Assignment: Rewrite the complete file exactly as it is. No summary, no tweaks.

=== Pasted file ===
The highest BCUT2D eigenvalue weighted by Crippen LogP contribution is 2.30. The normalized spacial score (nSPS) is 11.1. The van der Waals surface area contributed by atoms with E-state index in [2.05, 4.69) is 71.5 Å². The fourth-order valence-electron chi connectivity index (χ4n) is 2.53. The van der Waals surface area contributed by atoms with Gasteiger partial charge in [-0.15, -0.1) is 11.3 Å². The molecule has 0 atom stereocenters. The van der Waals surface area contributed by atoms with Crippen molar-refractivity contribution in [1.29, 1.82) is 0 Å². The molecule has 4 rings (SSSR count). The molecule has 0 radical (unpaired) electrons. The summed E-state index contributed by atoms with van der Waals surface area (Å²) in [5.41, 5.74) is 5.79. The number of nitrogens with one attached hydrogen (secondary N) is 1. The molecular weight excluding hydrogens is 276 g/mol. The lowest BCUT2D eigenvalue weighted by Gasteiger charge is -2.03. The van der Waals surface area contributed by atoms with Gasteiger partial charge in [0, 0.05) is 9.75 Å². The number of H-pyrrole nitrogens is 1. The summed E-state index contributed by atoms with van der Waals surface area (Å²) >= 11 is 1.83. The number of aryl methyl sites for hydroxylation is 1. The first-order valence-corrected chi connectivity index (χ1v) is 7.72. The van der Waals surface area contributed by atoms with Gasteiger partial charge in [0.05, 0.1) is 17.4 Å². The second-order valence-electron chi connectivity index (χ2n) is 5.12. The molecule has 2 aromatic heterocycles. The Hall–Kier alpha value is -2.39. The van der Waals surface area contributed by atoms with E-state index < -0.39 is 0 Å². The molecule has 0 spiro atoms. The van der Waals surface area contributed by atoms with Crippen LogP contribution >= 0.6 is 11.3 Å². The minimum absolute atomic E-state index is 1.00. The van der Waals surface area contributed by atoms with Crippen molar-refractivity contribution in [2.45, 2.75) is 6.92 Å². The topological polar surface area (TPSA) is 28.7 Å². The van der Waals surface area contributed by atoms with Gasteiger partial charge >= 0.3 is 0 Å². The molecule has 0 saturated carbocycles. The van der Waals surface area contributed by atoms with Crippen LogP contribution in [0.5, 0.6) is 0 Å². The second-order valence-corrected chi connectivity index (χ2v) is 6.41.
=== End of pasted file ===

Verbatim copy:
The highest BCUT2D eigenvalue weighted by Crippen LogP contribution is 2.30. The normalized spacial score (nSPS) is 11.1. The van der Waals surface area contributed by atoms with E-state index in [2.05, 4.69) is 71.5 Å². The fourth-order valence-electron chi connectivity index (χ4n) is 2.53. The van der Waals surface area contributed by atoms with Gasteiger partial charge in [-0.15, -0.1) is 11.3 Å². The molecule has 0 atom stereocenters. The van der Waals surface area contributed by atoms with Crippen molar-refractivity contribution in [1.29, 1.82) is 0 Å². The molecule has 4 rings (SSSR count). The molecule has 0 radical (unpaired) electrons. The summed E-state index contributed by atoms with van der Waals surface area (Å²) in [5.41, 5.74) is 5.79. The number of nitrogens with one attached hydrogen (secondary N) is 1. The molecular weight excluding hydrogens is 276 g/mol. The lowest BCUT2D eigenvalue weighted by Gasteiger charge is -2.03. The van der Waals surface area contributed by atoms with Gasteiger partial charge in [0, 0.05) is 9.75 Å². The number of H-pyrrole nitrogens is 1. The summed E-state index contributed by atoms with van der Waals surface area (Å²) >= 11 is 1.83. The number of aryl methyl sites for hydroxylation is 1. The first-order valence-corrected chi connectivity index (χ1v) is 7.72. The van der Waals surface area contributed by atoms with Gasteiger partial charge in [0.05, 0.1) is 17.4 Å². The second-order valence-electron chi connectivity index (χ2n) is 5.12. The molecule has 2 aromatic heterocycles. The Hall–Kier alpha value is -2.39. The van der Waals surface area contributed by atoms with E-state index < -0.39 is 0 Å². The molecule has 0 spiro atoms. The van der Waals surface area contributed by atoms with Crippen LogP contribution >= 0.6 is 11.3 Å². The minimum absolute atomic E-state index is 1.00. The van der Waals surface area contributed by atoms with Crippen molar-refractivity contribution in [2.45, 2.75) is 6.92 Å². The topological polar surface area (TPSA) is 28.7 Å². The van der Waals surface area contributed by atoms with Gasteiger partial charge >= 0.3 is 0 Å². The molecule has 0 saturated carbocycles. The van der Waals surface area contributed by atoms with Crippen LogP contribution in [0.5, 0.6) is 0 Å². The second-order valence-corrected chi connectivity index (χ2v) is 6.41.